The Dogue de Bordeaux lives an average of eight to ten years.
The Dogue overall is a very easy breed to care for, usually a daily brush and a bath using pure soap, without perfumes, coconut oil shampoo or baby shampoo on average once a month is sufficient.
As with most large breeds, there are health issues associated with the Dogue de Bordeaux, Hip Dysplasia, an inherited condition affecting the hip joint, being the most common and appearing first during the time of rapid growth.
There are certainly a number of breeders in Australia who have the breed at heart and are hip scoring their animals, (all of our Dogues are hip and elbow scored and are heart and thyroid normal) , however there are also breeders who still refuse to Xray their animals, thus continuing to breed with unsound Dogues. The animals certainly suffer when inflicted with Hip Dysplasia and the veterinary attention required is certainly very costly, often the end result is that the animals may have to be euthanased.
There is also a tendency towards Osteochondritis dissecans (OCD) in DDB's. OCD is a disease of the the joint cartilage and is especially common in the shoulder joint, although other joints can be affected. It occurs primarily in young, fast growing dogs and appears to be more common in males. Diagnosis can only be confirmed by X-ray examination.
Other health issues connected with The Dogue de Bordeaux are Heart Murmurs and Skin Diseases. The most prolific skin problem that seems to be prevalent is Demodectic mange. This is a skin problem caused by a tiny parasite called a mite. Diagnosis of demodectic mange is made by a Vet taking scrapings. If mites are present microscopic examination of the skin scrapings provide a diagnosis. It appears that some bloodlines are more susceptible to skin problems than others.
The Dogue de Bordeaux can also be prone to Acute Gastric Dilation , (bloat) . Acute gastric dilation is usually fatal because the owners have little, if any, warnings of an impending attack. In most cases the animal is found dead, usually the next morning, with a greatly distended stomach. Most breeders agree that it is recommended not to feed your dogue immediately before or after exercise .
The conclusion drawn by Veterinarians is that a blockage occurs somewhere in the stomach or intestines and the consequent fermentation of food produced gasses which could not escape. This is what occurs although Veterinarians do not agree on the exact cause or causes.
Again, the above problems are associated with most large breeds of dogs, not just the Dogue de Bordeaux.
Always remember although these are cute little pups, they will grow into a very large strong dogue. It is for this reason that it is essential that you socialize your puppy both with people and other dogs as soon as puppy has had their final vaccination. I would also recommend that you take your dogue along to an obedience school for some basic training, this will benefit you and your dogue..
When purchasing a puppy, whether it be for show or for a family pet, try to remember the issues I have discussed above. You should ask whether the parents of the puppies have been hip certified.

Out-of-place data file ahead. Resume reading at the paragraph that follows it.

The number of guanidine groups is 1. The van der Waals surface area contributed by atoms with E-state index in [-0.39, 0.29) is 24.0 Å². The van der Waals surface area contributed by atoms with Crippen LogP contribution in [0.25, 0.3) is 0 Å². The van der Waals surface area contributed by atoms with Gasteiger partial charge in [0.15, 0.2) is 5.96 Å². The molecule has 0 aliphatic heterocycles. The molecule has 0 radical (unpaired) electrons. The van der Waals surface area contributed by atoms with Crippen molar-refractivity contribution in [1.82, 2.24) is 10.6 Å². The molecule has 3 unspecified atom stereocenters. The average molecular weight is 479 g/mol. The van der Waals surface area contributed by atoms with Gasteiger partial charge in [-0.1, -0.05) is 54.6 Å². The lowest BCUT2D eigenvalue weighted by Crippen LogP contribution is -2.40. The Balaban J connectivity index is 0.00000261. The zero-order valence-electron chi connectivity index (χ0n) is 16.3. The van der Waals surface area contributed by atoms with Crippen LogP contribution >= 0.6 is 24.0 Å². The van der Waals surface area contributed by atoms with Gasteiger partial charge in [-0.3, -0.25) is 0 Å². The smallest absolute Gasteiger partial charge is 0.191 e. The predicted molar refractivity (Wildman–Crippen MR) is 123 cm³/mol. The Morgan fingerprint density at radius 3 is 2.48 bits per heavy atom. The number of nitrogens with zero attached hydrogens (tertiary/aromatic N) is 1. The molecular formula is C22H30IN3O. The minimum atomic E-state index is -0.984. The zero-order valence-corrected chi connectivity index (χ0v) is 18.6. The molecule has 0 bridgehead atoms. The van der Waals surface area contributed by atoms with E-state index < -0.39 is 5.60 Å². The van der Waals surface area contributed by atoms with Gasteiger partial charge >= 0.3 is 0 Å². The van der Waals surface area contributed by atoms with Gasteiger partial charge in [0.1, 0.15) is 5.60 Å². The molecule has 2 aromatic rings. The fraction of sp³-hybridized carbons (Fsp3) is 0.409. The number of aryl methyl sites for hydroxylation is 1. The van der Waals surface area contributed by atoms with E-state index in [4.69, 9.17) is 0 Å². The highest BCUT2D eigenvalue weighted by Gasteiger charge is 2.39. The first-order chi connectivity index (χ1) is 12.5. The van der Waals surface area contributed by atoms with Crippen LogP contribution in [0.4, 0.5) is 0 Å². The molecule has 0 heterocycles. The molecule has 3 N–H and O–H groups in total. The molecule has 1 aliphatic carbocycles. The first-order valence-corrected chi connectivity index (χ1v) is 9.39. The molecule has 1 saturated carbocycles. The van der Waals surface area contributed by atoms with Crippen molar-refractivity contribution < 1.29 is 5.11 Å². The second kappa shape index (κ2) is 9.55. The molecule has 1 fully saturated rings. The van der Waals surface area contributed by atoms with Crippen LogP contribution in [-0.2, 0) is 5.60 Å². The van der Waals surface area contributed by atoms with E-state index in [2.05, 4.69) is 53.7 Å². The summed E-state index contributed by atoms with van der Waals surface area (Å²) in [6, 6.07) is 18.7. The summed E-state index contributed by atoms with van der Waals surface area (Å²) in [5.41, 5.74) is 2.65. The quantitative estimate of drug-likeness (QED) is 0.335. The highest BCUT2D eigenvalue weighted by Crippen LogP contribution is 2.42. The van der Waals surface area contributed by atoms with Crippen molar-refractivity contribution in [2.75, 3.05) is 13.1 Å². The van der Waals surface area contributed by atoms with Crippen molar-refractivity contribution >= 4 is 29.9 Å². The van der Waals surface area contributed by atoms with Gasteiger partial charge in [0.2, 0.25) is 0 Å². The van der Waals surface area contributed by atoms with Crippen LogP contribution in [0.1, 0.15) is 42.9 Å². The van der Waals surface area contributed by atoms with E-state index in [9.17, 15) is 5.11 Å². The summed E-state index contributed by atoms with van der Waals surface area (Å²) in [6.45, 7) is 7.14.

If they have not, then I personally would NOT buy a puppy from that kennel. Ask to see the hip certificates. Always ask to view the parents of the puppies, are they healthy looking? , what is the movement like? , if it is rather stilted this could be an indication of an underlying problem.
The puppies should be vaccinated and wormed, they should be pleasantly plump and full of energy with bright clear eyes. Ask the breeder if they supply a health guarantee.
A Veterinary certificate stating that the bloodline is free of inherited diseases helps to make sure that your puppy will not suffer later from the results of careless or under researched breeding.
If necessary contact local, overseas or interstate veterinarians to represent your interest before you buy and carry out an independent examination of breeding stock - sire, dam and progeny from which you intend to buy. Ensure that you can obtain a certificate stating that the Sire & Dam are free from inherited diseases, some of which are listed above. Veterinary advice is essential before you purchase.
Here at Chienparadis we believe that we have obtained our foundation dogs from the very best stock available, we give them the freedom to run & play , give them the very best diet, aiming to ensure that we produce puppies , healthy both in mind and anatomical construction.
Now that the hotter Summer months are upon us it is time
to give everyone a reminder about our beautiful Bordeauxs and how they dont tolerate heat terribly well.
Every year I hear of Dogues that have died from heat related problems, some in the family home, others while exercising and others that have attended shows.
It's apparent that many breeders arent making the importance of keeping your Dogue cool in the summer months clear to new owners. I'm sure this is not intentional, just something that we dont often think about.
I'm not trying to scare you off this wonderful breed, but please just be aware that they certainly need shade and water during the heat, a childs plastic pool is a great asset for them to laze around in the cool water. Be very aware of NOT exercising them in the heat of the day and also taking them in the car.
If you fear your Dogue is suffering heat related problems, cool him or her down immediately using ice packs between the back legs and cool water over the rest of the body, contact your vet for further instructions.